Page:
Archive for October, 2015

60 Days without CrossFit: The Case for a Dedicated Weightlifting Cycle

It began over a year ago when my weightlifting coach, Drew Dillon, suggested I take a couple of months away from CrossFit to put dedicated focus on my lifts. At the time, I wasn’t ready to take such a long break from CrossFit. I was having fun, making gains in the gym, and couldn’t imagine stopping all my progress to just focus on lifting for 2 months. I brushed him off. He took it well; at the time, I thought he was just being laid back about it. Looking back, it was probably more just quiet confidence that I would come back around when I was truly ready to improve my lifts.


Over a year later, I came back around. I was making steady gains in the gym in all areas BUT my Olympic lifts. I had just spent four months focusing on developing my engine and had lost 20 pounds. I was terrified I would gain back the weight I lost and lose all my engine gains, but I hadn’t PR’d in a year on either of my lifts and while I wasn’t losing strength, I wasn’t progressing like I used to in my early crossfitting days. I finally decided to try his advice of giving up “crossfitting” for about 2 months while I put dedicated focus on my weightlifting technique.   And so I started, dedicating the months of May and June, five days a week, to weightlifting…here are the Top Five things I learned through this cycle.


  1. Positional Strength is Paramount

I’m a fairly strong athlete, my wheelhouse is a heavy barbell, NOT a long metcon, but what I learned quickly during this cycle is all the strength in the world won’t help your weightlifting if you can’t apply it to the positions required to maintain good technique on your lifts. This “positional strength”, is essential to maintaining the correct bar path throughout a lift. About two weeks into my cycle, I started to really feel solid in my positions. Suddenly, keeping my shoulders back was easier, pushing off the floor didn’t feel so foreign and dropping under the bar – especially on snatches – started to feel natural. The repetition of moving through my lifts day after day started to engrain those positions and my lifts got easier. Before I started this cycle, I just didn’t practice my lifts often enough to feel these positions and build this strength. Waiting on the lifts to appear in a “constantly varied” week of CrossFit never provided me enough practice and performing the lifts during a metcon did nothing but build the wrong habits.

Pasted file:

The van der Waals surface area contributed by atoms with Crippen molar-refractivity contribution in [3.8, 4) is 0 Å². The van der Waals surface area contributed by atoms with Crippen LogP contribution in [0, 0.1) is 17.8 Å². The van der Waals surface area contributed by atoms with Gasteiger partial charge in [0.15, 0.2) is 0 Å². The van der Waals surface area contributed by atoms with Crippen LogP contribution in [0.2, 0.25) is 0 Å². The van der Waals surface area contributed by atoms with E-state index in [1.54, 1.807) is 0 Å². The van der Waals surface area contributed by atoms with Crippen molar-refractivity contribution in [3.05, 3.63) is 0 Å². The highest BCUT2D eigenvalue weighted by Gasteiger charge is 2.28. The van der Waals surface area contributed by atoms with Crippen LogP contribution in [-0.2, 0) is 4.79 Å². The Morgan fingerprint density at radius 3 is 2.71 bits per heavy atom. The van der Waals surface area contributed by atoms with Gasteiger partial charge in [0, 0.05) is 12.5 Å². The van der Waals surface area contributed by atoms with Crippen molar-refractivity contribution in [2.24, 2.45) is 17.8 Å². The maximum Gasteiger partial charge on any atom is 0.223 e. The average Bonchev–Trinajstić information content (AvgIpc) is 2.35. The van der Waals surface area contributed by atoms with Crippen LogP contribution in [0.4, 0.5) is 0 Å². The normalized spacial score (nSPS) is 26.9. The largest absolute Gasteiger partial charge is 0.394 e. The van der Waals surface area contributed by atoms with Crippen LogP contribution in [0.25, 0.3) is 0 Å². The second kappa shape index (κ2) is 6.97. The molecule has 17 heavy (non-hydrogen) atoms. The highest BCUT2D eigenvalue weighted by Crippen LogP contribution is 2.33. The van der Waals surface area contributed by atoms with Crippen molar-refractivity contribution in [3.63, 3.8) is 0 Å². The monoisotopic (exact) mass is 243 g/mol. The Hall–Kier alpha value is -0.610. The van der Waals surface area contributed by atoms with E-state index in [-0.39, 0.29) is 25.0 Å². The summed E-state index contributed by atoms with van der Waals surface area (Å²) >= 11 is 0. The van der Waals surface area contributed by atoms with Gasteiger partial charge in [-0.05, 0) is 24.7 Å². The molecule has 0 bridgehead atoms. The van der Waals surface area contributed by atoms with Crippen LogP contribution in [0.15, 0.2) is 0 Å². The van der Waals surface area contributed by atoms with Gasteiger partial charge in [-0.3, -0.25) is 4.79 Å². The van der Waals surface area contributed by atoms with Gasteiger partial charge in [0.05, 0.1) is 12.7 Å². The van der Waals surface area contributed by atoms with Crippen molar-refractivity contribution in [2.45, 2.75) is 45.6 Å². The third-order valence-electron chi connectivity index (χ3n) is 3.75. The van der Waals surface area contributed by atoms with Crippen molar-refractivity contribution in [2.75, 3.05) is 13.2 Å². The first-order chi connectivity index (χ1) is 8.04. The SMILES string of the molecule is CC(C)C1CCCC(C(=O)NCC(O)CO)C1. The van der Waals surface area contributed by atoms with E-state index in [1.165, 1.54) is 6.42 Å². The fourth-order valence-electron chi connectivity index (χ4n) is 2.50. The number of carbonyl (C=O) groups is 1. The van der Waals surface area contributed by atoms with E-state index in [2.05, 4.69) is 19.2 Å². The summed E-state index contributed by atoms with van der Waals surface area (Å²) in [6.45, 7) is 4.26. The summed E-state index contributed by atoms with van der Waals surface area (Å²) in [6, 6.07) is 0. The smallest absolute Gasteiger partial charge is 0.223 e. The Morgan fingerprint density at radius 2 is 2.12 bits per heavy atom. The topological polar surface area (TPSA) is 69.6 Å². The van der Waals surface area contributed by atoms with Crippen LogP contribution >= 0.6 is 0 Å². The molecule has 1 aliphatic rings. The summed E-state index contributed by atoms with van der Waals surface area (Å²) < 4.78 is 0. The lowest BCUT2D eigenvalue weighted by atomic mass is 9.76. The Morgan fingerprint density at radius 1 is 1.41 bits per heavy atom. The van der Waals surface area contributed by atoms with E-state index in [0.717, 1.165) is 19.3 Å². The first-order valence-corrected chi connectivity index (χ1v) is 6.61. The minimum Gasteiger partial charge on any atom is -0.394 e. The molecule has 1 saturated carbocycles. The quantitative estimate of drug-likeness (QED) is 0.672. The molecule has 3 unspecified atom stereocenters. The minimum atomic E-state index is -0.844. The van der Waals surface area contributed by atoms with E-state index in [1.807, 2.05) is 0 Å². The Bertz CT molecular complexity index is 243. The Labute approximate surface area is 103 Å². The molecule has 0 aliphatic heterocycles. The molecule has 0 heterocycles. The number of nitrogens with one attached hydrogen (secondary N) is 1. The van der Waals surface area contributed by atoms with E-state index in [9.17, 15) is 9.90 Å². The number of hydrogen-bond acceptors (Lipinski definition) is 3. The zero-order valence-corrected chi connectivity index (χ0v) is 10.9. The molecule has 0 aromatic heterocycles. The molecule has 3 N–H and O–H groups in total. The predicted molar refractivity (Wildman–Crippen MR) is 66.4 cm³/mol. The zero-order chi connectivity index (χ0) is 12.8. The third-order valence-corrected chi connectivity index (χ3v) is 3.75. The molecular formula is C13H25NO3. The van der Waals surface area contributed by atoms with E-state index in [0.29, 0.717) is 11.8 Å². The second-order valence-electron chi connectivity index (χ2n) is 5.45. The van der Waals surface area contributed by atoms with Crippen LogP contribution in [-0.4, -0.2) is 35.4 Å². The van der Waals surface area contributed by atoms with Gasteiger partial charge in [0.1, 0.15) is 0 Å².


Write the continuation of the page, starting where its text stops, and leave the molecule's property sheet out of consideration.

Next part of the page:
1. CNS Adaptation…yes, that is a “thing”

About four weeks into my cycle my lifts just started to “click”. Weights that I had struggled with the week before suddenly felt great. My consistency increased and everything started to feel easier. When I told Drew about my session, he said I was starting to experience central nervous system adaptation – literally my nervous system was making the necessary connections to make me more coordinated on my lifts. During this time, I also really started to understand the rhythm and timing of my lifts. Taking the time to repeat these lifts day in and day out allowed me to get used to how I needed to move to execute the lifts correctly.


  1. The importance of tension

I know you’ve heard it too, the cliché “stay tight” or “tighten your core”, but what does that really mean? Proper bracing through your core makes ALL the difference in the world on your lifts. Heavy weights feel lighter when you are properly braced and a good brace sets you up for success to receive the weight. Have you ever caught a clean and your shoulders folded forward and soon after your chest sinks and you drop the weight forward? This used to happen to me a lot, especially when I got above 85% of my max. I wasn’t bracing properly and therefore I was not receiving the bar in a stable position and I would lose the weight. Throughout this cycle I learned how to hold my brace and catch both my cleans and snatches with good core tension. This makes all the difference in the world. One of the key things I started doing during this time was wearing my weight belt even for lighter weight, I used it as a feedback mechanism to assess if I was holding my brace properly. If you aren’t using your belt this way, you should. Check out this great article from Dr. Richard Ulm on proper bracing and use of a belt.